10. Wildlife control and management


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Badger problems: Use of electric fencing to prevent agricultural damage (TIN027)
The European badger (Meles meles) is widely distributed throughout mainland Britain which now supports some of the highest densities of badgers in Europe. Unfortunately, certain aspects of badger behaviour can cause problems for agriculture. In most cases, these are primarily of nuisance value. However, under some circumstances badgers can cause serious damage and in these situations, management action may be necessary. Natural England, TIN027, 5 November 2007.
Badgers: Problems with badgers in rural areas (TIN005)
Great Britain supports some of the highest densities of badgers Meles meles in Europe, with over 30 per square kilometre in some areas. National surveys carried out in the 1980s and 1990s showed that the population increased by 77% over this period. It is therefore not surprising that problems do sometimes occur. These can range from damage to agricultural land or crops, to undermining farm buildings or flood defences. The excavation of setts under roads and railways can be a risk to vehicles and human safety. Equally, normal agricultural, forestry or flood defence operations can sometimes have an impact on badger setts. Badgers are afforded legal protection, and penalties for offences can involve heavy fines or a prison sentence, so it is important that anyone working in the countryside is aware of how to work within the legislation. Natural England, TIN005, 4 September 2007.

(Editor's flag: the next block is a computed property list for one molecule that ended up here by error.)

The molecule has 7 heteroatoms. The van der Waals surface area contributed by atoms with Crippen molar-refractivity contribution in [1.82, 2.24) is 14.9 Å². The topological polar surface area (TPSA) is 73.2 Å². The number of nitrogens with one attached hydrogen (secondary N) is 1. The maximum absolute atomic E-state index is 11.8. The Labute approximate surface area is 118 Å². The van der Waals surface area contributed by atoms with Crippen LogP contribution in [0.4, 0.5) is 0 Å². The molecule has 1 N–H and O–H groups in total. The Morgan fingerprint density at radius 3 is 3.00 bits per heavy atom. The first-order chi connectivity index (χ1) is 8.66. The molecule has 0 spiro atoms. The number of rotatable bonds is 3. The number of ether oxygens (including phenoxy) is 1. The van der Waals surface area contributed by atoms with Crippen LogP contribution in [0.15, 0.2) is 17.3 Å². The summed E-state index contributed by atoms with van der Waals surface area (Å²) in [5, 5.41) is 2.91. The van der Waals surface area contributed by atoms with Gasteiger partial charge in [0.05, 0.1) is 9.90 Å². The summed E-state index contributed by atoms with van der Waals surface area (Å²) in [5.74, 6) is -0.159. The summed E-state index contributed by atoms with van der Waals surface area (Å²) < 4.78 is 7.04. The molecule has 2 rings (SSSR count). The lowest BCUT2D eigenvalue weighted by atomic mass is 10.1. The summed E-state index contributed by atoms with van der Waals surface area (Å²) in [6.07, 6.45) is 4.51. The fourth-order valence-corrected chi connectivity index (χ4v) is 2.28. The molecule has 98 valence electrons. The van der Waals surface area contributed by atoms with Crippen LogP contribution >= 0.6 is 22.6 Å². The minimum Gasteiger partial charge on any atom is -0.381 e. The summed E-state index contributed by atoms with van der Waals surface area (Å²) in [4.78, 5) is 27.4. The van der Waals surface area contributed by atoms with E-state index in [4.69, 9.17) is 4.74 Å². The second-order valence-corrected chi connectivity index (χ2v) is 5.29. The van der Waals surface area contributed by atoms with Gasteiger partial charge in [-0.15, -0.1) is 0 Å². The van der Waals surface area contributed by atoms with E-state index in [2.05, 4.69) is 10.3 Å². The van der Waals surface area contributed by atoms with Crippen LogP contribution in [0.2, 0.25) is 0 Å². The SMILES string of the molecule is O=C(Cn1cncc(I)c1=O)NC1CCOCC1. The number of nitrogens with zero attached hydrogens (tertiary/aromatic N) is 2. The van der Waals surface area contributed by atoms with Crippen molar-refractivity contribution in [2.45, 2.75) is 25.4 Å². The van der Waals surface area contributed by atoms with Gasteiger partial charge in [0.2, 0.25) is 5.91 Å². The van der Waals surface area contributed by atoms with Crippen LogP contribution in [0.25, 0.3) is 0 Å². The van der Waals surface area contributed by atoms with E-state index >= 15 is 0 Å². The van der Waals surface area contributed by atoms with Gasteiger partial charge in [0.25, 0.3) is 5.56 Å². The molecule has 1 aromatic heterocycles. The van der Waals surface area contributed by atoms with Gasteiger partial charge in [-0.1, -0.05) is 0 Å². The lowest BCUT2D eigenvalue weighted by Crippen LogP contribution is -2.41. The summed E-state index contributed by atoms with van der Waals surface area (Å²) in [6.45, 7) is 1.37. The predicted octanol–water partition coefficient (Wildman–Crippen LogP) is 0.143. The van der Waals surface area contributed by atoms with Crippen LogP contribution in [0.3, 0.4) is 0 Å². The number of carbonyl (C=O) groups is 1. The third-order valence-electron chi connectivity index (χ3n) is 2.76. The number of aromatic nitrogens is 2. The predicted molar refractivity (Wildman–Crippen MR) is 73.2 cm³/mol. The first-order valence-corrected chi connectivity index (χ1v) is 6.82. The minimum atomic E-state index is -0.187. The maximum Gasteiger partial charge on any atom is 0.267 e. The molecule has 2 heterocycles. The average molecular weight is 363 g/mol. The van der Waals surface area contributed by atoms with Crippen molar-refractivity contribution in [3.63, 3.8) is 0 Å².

Bird Scarers Code of Practice
Bird scarers & bird deterrents are essential to protect many crops from damage by wild birds. However, if used thoughtlessly they can seriously annoy & disturb the public, thus fuelling the pressure for stricter legal controls. This Code of Practice is designed to promote practices which minimise public nuisance. NFU, 2009.
Birds: Problems on livestock units (TIN031)
Livestock units often attract large numbers of wild birds. Before taking action to resolve the problem, it is recommended that a risk assessment be undertaken that considers the impacts. This note provides further information on the subject. Natural England, TIN031, 16 November 2007.
Bullfinches: Preventing damage to fruit (TIN032)
The overall population of bullfinches has declined since the 1970s and this has led to concerns regarding the status of this species. A Biodiversity Action Plan (BAP) has been implemented in the UK to support its recovery and this includes the target to: Promote the bullfinch as a species in need of conservation assistance. However, bullfinches can inflict serious damage on commercial fruit crops by eating the buds of orchard trees and bushes. This information note provides guidance on how damage can be minimised. Natural England, TIN032, 17 May 2010.
Canada Geese - A Guide to Legal Control Measures